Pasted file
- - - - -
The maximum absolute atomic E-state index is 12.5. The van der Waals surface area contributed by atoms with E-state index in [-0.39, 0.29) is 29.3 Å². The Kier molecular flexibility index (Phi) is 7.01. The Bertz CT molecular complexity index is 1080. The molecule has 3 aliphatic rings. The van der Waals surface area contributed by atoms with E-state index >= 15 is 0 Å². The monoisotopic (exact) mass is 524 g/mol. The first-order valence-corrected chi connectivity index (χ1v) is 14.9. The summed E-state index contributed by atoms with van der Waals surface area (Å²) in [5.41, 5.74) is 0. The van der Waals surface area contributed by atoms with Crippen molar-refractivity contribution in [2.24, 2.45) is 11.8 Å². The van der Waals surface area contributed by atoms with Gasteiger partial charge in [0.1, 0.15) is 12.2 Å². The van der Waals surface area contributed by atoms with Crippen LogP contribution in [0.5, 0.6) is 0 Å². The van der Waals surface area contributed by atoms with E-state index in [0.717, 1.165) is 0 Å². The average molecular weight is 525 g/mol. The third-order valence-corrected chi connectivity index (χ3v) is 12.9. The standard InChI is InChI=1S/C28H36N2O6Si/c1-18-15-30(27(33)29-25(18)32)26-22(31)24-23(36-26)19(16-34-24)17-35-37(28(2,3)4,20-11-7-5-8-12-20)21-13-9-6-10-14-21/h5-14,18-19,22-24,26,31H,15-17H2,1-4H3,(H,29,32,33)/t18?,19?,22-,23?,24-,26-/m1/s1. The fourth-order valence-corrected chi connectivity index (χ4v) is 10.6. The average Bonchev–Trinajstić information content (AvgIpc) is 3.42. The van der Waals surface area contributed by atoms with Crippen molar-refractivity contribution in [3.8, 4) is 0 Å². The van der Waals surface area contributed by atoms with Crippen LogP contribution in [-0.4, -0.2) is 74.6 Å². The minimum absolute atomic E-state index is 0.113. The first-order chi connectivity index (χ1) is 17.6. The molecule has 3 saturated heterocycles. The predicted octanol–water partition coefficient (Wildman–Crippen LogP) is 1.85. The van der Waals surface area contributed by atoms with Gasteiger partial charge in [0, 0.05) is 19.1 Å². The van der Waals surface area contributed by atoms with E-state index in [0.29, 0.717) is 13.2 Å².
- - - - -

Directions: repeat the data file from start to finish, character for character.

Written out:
The maximum absolute atomic E-state index is 12.5. The van der Waals surface area contributed by atoms with E-state index in [-0.39, 0.29) is 29.3 Å². The Kier molecular flexibility index (Phi) is 7.01. The Bertz CT molecular complexity index is 1080. The molecule has 3 aliphatic rings. The van der Waals surface area contributed by atoms with E-state index >= 15 is 0 Å². The monoisotopic (exact) mass is 524 g/mol. The first-order valence-corrected chi connectivity index (χ1v) is 14.9. The summed E-state index contributed by atoms with van der Waals surface area (Å²) in [5.41, 5.74) is 0. The van der Waals surface area contributed by atoms with Crippen molar-refractivity contribution in [2.24, 2.45) is 11.8 Å². The van der Waals surface area contributed by atoms with Gasteiger partial charge in [0.1, 0.15) is 12.2 Å². The van der Waals surface area contributed by atoms with Crippen LogP contribution in [0.5, 0.6) is 0 Å². The van der Waals surface area contributed by atoms with E-state index in [0.717, 1.165) is 0 Å². The average molecular weight is 525 g/mol. The third-order valence-corrected chi connectivity index (χ3v) is 12.9. The standard InChI is InChI=1S/C28H36N2O6Si/c1-18-15-30(27(33)29-25(18)32)26-22(31)24-23(36-26)19(16-34-24)17-35-37(28(2,3)4,20-11-7-5-8-12-20)21-13-9-6-10-14-21/h5-14,18-19,22-24,26,31H,15-17H2,1-4H3,(H,29,32,33)/t18?,19?,22-,23?,24-,26-/m1/s1. The fourth-order valence-corrected chi connectivity index (χ4v) is 10.6. The average Bonchev–Trinajstić information content (AvgIpc) is 3.42. The van der Waals surface area contributed by atoms with Crippen molar-refractivity contribution in [3.8, 4) is 0 Å². The van der Waals surface area contributed by atoms with Crippen LogP contribution in [-0.4, -0.2) is 74.6 Å². The minimum absolute atomic E-state index is 0.113. The first-order chi connectivity index (χ1) is 17.6. The molecule has 3 saturated heterocycles. The predicted octanol–water partition coefficient (Wildman–Crippen LogP) is 1.85. The van der Waals surface area contributed by atoms with Gasteiger partial charge in [0, 0.05) is 19.1 Å². The van der Waals surface area contributed by atoms with E-state index in [0.29, 0.717) is 13.2 Å².